COVID-19 Vaccine Q&A With Peter Pitts

December 17th, 2020


Liberty HealthShare offered members the opportunity to access to a virtual webinar, “COVID-19 Vaccine Q&A,” with health expert and former FDA commissioner, Peter Pitts. We received over 600 questions from our members and Peter provided answers for our members regarding treatments, vaccine development and safety, distribution and more!

We believe that our members are wise healthcare consumers who make informed decisions for themselves and their family and our goal is to provide our members with information from an expert in the field of healthcare policy.

You can view the replay of the webinar here.

The comments and opinions that Peter Pitts expressed in this virtual webinar are his own and not those of Liberty HealthShare.

Q. Do you recommend this vaccine and will you be taking it?

I plan to get vaccinated and I want to get vaccinated as early as possible. All the vaccines that are going through the FDA will be safe and over 95% effective.

Q. What do you say to those who are concerned that the COVID-19 vaccine came to market too quickly?

This is a legitimate concern. The vaccines that will be approved by the FDA will be safe and effective.

Q. Do those who are young and healthy need to get the vaccine?

Yes, if you are young and healthy and you become infected with COVID-19, you will probably have a mild impact, similar to the flu or you may be asymptomatic. However, this doesn't mean that you cannot transmit the disease. One of the important things to understand about vaccines is that it protects you as an individual, as well as everyone around you.

We are all in this together and vaccines play an incredibly important role in keeping our nation healthy.

Q. If someone has had COVID-19 already, should they still get the vaccine?

Yes. If you've had COVID-19 once, you can get it again. There are many instances where people have had it and gotten it a second time.

Q. How many different vaccines do we have coming to market right now that you can discuss?

I believe that by Christmas we will have two vaccines available and approved by the FDA, one by Pfizer and one by Moderna, these are both RNA vaccines. The US has purchased hundreds of millions of doses of these vaccines, which means we'll be well on our way to vaccinating groups of people, such as healthcare workers, public safety officials, as well as senior citizens, especially those in retirement facilities.

Q. There are some mild side effects associated with the COVID-19 vaccine, what about any long-term effects? Should people be concerned about getting this vaccine?

These are very important questions to be addressed to make an informed decision. You may experience a mild headache or fatigue, muscle ache or perhaps some soreness where you got the injection, but these symptoms should pass very quickly.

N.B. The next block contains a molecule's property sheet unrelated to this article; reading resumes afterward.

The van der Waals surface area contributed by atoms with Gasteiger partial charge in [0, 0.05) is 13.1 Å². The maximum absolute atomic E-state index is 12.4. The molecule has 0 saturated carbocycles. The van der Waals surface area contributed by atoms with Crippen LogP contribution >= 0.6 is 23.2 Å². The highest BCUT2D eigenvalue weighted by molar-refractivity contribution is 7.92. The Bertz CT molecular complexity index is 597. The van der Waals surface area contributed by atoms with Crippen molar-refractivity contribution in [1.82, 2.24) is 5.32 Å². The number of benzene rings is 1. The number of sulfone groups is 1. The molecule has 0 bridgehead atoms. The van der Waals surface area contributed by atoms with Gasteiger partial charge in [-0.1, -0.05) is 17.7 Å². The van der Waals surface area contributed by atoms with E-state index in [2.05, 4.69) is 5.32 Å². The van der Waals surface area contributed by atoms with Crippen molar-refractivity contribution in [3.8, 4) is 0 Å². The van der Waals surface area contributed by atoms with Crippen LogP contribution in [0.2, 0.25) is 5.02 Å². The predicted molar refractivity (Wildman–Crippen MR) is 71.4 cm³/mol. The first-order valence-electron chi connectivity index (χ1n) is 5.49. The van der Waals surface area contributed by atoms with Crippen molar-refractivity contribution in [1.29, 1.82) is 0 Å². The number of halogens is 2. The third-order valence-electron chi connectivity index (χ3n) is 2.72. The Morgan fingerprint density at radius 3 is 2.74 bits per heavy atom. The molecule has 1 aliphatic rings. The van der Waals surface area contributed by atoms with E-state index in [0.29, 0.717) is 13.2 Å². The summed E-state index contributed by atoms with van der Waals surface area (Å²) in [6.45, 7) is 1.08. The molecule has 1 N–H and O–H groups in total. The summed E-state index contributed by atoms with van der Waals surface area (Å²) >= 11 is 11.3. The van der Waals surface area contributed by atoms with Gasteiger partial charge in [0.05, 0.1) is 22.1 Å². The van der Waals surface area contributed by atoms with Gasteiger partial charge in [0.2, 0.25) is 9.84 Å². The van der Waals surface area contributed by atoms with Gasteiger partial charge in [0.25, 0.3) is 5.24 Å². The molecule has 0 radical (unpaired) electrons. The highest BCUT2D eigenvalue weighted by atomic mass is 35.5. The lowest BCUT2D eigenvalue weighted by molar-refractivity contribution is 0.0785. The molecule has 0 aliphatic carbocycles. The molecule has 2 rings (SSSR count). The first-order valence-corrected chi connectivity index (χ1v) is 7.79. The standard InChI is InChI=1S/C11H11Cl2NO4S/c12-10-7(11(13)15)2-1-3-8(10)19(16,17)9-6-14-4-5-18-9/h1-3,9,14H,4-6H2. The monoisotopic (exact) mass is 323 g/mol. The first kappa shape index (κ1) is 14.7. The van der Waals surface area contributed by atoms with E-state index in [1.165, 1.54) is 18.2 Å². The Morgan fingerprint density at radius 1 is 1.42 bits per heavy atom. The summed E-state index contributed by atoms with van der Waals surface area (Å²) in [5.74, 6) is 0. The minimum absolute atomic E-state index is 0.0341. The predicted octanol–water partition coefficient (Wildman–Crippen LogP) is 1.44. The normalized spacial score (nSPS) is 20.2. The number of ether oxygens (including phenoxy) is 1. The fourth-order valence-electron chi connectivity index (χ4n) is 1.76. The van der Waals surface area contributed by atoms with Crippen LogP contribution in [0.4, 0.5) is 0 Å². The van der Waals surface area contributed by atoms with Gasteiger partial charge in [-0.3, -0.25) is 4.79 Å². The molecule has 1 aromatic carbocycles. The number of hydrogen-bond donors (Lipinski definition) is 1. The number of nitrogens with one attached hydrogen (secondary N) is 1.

Many treatments may have a side effect and you should weigh the side effects against the benefits. I would say that being vaccinated against COVID-19 and being able to regain our normal lives is worth the slight discomfort that these vaccines may provide.

Q. Do you feel that with the upcoming vaccines, the end of the pandemic is in sight?

I believe that if we all do the right thing and get vaccinated as soon as we can, we will beat COVID-19 perhaps by April or May, but definitely into the summer and we can look forward to a healthier 2021.

Q. Can you still get COVID-19 after you get the vaccine?

No vaccine is 100% effective. Pfizer and the majority of vaccines, which will be approved initially by the FDA are 95% effective. There is a chance that you can get vaccinated and still contract COVID-19, but it's extremely unlikely.

Q. Are the elderly and those with underlying health conditions and compromised immune systems likely to have any other side effects? Will the “at-risk” get the vaccine like the general population?

Anybody that is vaccinated has the opportunity to experience mild side effects. The important thing to recognize is that the known side effects will in no way endanger at-risk populations. These side effects will not affect the ability to have immunity and are unlikely to be life threatening.

Q. What is the general analysis of what is inside this vaccine?

Well, again, all of these vaccines are different, but the ones that we will see in 2021 are based on mRNA technology.

Q. Do they really contain mRNA messenger units that tell your body what to produce to in order to create immunity against COVID-19? Have we ever used an mRNA before?